BMW has added a sporty three-door model as well as a host of detailed changes to its 1-series line-up in a bid to continue the strong sales momentum built up since its introduction in 2004. The facelifted model, due in showrooms in March, is differentiated by a series of styling changes, further refining the 1-series’ edgy appearance while serving to tone down some of the more controversial aspects of Chris Bangle’s "flame surfacing".
The 1-series gets a fresh front bumper with a full-width air duct helping to emphasis the car’s width, a more prominent grille with added chrome highlights as well as revised headlamps with clear lenses and revised projector beams. The alterations to the rear are even more subtle, with only a lightly re-profiled bumper and new tail lamp graphics to set it apart from today’s two-and-a-half-year-old model.
Visually, there’s not much separating the new three-door 1-series from its five-door sibling; the two sharing the same profile, with only the length of the front doors and position of the B-pillar appearing to differ. It's the same story in dimensions, too; both share the same 4239mm length, 1934mm width and 1421mm height. They also ride on the same 2660mm wheelbase.
Super-efficient new engines
While the styling changes are subtle, there’s plenty of action underneath the bonnet of the facelifted 1-series, with the introduction of a heavily revised 2.0-litre four-cylinder petrol engine running BMW’s High Precision Injection (HPI) direct-injection system – as recently announced for the facelifted 5-series’ six-cylinder powerplants. Operating at a nominal 200bar of pressure and equipped with the latest piezo injector technology, it brings about a moderate boost in output while improving fuel efficiency to a level close to that of rival diesel engines.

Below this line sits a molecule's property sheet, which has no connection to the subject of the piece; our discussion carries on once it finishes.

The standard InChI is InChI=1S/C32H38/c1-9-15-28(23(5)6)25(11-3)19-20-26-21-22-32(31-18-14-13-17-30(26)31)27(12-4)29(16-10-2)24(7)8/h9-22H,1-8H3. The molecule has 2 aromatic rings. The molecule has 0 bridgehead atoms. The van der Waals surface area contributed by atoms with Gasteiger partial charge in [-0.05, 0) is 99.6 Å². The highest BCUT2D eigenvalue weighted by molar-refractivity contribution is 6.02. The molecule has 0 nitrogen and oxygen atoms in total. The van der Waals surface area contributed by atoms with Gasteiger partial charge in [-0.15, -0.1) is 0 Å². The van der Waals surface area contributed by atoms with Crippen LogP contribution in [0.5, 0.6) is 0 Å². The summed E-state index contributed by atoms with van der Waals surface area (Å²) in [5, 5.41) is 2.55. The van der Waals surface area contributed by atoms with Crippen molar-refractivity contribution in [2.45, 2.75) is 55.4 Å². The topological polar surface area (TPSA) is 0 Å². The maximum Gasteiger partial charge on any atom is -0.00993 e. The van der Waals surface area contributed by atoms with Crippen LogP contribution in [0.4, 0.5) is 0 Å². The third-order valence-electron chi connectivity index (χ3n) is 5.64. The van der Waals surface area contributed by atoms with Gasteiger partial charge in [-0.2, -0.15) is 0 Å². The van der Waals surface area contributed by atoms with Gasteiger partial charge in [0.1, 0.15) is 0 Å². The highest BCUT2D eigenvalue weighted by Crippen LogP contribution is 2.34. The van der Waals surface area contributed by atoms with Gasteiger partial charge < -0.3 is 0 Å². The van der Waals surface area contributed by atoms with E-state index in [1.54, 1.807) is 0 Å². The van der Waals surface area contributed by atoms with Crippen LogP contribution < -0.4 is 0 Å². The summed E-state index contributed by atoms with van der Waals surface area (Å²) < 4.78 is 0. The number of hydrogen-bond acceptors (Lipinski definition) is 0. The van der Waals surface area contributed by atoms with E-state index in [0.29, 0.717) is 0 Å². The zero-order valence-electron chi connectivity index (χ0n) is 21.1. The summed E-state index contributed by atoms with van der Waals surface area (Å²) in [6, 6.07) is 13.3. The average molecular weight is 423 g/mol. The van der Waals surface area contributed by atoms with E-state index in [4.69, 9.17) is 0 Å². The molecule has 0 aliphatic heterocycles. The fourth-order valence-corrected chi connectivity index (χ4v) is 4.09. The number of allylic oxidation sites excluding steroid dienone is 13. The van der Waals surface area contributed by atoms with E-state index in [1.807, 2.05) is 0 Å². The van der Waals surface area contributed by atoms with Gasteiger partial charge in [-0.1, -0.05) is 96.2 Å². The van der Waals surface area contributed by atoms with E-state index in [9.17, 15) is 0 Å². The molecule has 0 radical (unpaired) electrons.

In the 118i, the four-valve-per-cylinder unit produces 143bhp and 140lb ft of torque – up by 14bhp and 7lb ft respectively. The increase shaves an impressive 0.6sec off the 118's 0-62mph time at 8.8sec. Top speed is up by 1mph to 130mph. More impressive, however, is its combined cycle average fuel consumption of 47.9mpg – an improvement of over 10mpg.
In the 120i, meanwhile, the advanced new engine provides an added 20bhp and 7lb ft at 170bhp and 155lb ft. That’s sufficient for 0-62mph in 7.8sec, a 139mph top speed and 44.1mpg.
It’s not only the petrol engines that have come in for improvement. The 2.0-litre four-cylinder common rail turbodiesel has also received a series of detailed upgrades. In the 118d, the four-valve-per-cylinder unit punches out an added 21bhp and 15lb ft at 143bhp and 221lb ft.
That’s enough to lower the 0-62mph time by 1.0sec to 9.0sec and increase top speed by 6mph to 130mph. Its biggest draw, however, is the claimed combined cycle average of 60.1mph – making it the most fuel-efficient BMW road car on sale.
In the 120d, the new engine provides an extra 14bhp and 7lb ft at 177bhp and 258lb ft. This results in a 0-62mph time of just 7.6sec and a top speed of 141mph, along with a highly competitive 57.6mpg average.
The 116i’s 115bhp 1.6-litre four-cylinder and 130i’s 265bhp six-cylinder powerplants are unchanged.
BMW has also mated all of the facelifted 1-series’ engines with a so-called Brake Energy Regeneration (BER) system. It uses a newly developed alternator that decouples under acceleration, storing energy only during overrun and braking. This, claims BMW, places less strain on the engine, results in lower fuel consumption while providing slightly increased levels of performance and helps create a more stable storage of energy. To make the most of the new system, BMW is also equipping the 1-series with a contemporary micro glass-filled battery in place of a conventional lead-acid type.
Another innovation is an optional start/stop function available on four-cylinder models in combination with the new car’s standard six-speed manual gearbox. Claimed to provide further fuel savings – particularly in congested city traffic, it automatically switches off the engine when the driver places the gearlever in neutral and deactivates the clutch. When the clutch pedal is activated again the engine fires and the driver is free to select first gear and move off.